A grand jury is a powerful tool that federal prosecutors can use to investigate and gather information about white collar crimes. The grand jury has the power to subpoena witnesses to testify and produce documents for review in an effort to gain information about an individual’s involvement in a white-collar crime and to see if there is enough evidence to indict that person. If you have been subpoenaed to appear before a grand jury, call William M. Butler Jr. at 502-582-2020 today, or contact him via email to schedule an free initial confidential consultation. For over 35 years, he has skillfully defended thousands of clients, compiling an impressive record of positive results, please see his Case Results and Testimonials.
Grand Jury Procedures
In addition to traditional police investigations, federal prosecutors often employ the powers of a grand jury to investigate white collar crimes. The federal prosecutor, generally an Assistant United States Attorney (AUSA), can use the grand jury to gather documents and obtain testimony regarding the crime.
The federal prosecutor acts as the main legal advisor to the grand jury, decides which witnesses will be called (the grand jury can also issue additional subpoenas), questions the witnesses (grand jurors can also ask questions) and exercises control over whether immunity will be granted in a particular situation.
There are three categories of people the prosecutor and grand jury are interested in: witness, subject, and target. A witness has information related to the investigation but is not under any suspicion. A target is someone who will probably be charged. A subject lies between a target and a witness. It is someone who has engaged in suspicious conduct, but the prosecutor is not sure if the commission of a crime can be established so he or she is looking for more information. A witness does not have a constitutional right to have counsel present during the grand jury proceedings.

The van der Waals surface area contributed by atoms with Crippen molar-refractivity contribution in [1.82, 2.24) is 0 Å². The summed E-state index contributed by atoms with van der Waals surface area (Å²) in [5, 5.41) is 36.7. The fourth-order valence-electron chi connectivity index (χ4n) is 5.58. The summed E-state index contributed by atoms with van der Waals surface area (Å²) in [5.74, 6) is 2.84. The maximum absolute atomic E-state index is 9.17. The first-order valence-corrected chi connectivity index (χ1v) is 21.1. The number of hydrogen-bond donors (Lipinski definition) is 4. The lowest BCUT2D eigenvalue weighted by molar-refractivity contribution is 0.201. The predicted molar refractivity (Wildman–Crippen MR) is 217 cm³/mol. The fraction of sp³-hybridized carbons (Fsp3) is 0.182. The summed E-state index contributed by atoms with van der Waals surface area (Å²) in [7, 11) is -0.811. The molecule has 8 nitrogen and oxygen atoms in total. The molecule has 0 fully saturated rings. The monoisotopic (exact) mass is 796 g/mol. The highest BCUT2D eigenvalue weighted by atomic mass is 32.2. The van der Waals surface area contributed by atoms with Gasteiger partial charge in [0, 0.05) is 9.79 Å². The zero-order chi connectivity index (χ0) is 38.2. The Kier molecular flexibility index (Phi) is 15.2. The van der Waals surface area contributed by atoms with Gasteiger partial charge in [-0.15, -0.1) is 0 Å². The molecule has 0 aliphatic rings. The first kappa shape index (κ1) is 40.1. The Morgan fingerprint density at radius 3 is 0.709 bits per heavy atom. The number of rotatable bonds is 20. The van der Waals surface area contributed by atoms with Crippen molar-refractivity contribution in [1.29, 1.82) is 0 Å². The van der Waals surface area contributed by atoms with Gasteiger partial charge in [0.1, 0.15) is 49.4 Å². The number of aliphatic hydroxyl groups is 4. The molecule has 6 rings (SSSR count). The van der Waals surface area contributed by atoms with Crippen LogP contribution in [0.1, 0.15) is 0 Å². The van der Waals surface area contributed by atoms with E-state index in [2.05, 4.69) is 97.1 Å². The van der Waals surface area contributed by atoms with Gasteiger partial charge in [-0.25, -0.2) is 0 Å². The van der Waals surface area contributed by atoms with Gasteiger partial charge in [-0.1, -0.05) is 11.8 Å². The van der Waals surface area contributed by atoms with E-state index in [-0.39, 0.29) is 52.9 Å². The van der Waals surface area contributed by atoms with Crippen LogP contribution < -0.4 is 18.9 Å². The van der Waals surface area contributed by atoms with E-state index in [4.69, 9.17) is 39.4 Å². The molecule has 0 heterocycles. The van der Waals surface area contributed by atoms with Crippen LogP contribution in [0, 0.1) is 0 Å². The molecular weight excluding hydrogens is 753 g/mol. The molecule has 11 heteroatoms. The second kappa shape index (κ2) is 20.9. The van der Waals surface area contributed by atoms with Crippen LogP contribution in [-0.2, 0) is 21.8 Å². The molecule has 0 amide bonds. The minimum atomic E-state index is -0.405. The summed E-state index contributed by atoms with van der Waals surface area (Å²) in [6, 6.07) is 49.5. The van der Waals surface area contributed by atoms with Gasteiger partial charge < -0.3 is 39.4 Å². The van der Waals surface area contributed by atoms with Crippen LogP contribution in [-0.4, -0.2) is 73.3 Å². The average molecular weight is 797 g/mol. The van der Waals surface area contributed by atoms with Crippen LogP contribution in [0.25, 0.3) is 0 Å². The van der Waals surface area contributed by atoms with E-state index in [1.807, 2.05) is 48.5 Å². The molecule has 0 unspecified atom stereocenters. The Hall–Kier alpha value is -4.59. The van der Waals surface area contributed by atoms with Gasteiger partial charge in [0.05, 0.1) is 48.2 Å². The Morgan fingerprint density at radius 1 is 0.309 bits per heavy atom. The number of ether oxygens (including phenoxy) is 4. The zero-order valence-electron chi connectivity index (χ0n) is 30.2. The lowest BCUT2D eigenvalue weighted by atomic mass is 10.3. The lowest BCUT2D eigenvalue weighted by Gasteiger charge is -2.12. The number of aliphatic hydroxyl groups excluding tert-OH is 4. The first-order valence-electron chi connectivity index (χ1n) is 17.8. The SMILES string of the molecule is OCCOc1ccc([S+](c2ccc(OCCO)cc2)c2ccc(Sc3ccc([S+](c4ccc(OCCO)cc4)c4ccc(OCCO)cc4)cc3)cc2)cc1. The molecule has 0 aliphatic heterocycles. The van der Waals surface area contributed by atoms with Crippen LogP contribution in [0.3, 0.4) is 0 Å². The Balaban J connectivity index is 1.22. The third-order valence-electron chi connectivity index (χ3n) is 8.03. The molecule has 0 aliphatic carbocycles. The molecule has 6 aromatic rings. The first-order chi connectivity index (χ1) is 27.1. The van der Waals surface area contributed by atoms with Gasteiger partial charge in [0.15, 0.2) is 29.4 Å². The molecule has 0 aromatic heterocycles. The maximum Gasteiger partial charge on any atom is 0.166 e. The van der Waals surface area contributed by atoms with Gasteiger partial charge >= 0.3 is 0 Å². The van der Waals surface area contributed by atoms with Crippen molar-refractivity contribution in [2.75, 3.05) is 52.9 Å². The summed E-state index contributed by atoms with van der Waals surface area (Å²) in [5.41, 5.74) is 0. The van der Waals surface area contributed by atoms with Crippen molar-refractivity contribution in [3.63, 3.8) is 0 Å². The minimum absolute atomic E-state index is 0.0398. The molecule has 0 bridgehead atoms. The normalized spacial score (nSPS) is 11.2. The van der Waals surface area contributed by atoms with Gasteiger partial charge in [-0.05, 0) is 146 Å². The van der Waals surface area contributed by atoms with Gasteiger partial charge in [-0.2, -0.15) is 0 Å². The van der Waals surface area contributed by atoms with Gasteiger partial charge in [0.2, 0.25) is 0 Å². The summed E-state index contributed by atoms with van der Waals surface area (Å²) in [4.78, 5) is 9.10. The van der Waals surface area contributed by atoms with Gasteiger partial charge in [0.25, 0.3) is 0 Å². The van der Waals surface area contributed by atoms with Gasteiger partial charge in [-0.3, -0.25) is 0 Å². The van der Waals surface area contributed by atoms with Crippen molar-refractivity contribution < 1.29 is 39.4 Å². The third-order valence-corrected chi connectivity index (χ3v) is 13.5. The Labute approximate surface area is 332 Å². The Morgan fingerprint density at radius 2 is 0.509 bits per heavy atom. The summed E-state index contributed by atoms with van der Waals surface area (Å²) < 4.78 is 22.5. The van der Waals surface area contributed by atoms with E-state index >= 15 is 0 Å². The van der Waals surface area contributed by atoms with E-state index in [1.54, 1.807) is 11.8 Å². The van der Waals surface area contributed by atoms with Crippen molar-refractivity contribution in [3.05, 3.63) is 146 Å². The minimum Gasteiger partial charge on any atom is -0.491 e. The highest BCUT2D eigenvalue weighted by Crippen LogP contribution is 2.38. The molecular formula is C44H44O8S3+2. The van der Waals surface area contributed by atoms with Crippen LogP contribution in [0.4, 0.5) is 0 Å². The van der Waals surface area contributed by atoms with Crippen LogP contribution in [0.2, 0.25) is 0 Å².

Federal grand jury subpoenas are issued pursuant to Rule 17 of the Federal Rules of Criminal Procedure. The subpoena will generally command the witness to attend and give testimony before the grand jury at a particular time set by the prosecutor. The subpoena can also demand that the witness produce certain categories of documents.
Generally, if you receive a subpoena to testify before the grand jury, it is because the prosecutor believes that you have information or documents that could be relevant to the ongoing investigation. In many cases, the subpoena requests documents kept in the ordinary course of business, and there is really no reason to believe that you are under investigation. If you receive a grand jury subpoena, it is important to have a lawyer experienced in white-collar matters review it and explain it to you. Depending on the circumstances, you may be able to assert one or more privileges, such as the attorney-client privilege, regarding documents that have been subpoenaed.
Advantages of the grand jury
The grand jury has several advantages over normal police investigations, including:
- The power to subpoena individuals to appear before it or produce documents
- Lay participation
- Closed proceedings
- Grants of immunity to witnesses
- The federal prosecutor’s role in leading the investigation
Secure Legal Counsel
Being called before the grand jury as a witness, subject or target is a serious matter. It is important to speak to William M. Butler, Jr., a white-collar criminal defense attorney if you receive a subpoena, especially if you suspect you may be the target of a criminal investigation. Having the assistance of a good attorney early on may allow you to avoid indictment. Don’t delay. For immediate assistance, call William Butler at 502-582-2020 today, or contact him via email to schedule a free initial confidential consultation. William Butler Jr. has skillfully defended thousands of clients, for over 35 years, compiling an impressive record of positive results, and he can defend you too.
DISCLAIMER: This site and any information contained herein are intended for informational purposes only and should not be construed as legal advice. Seek competent legal counsel for advice on any legal matter.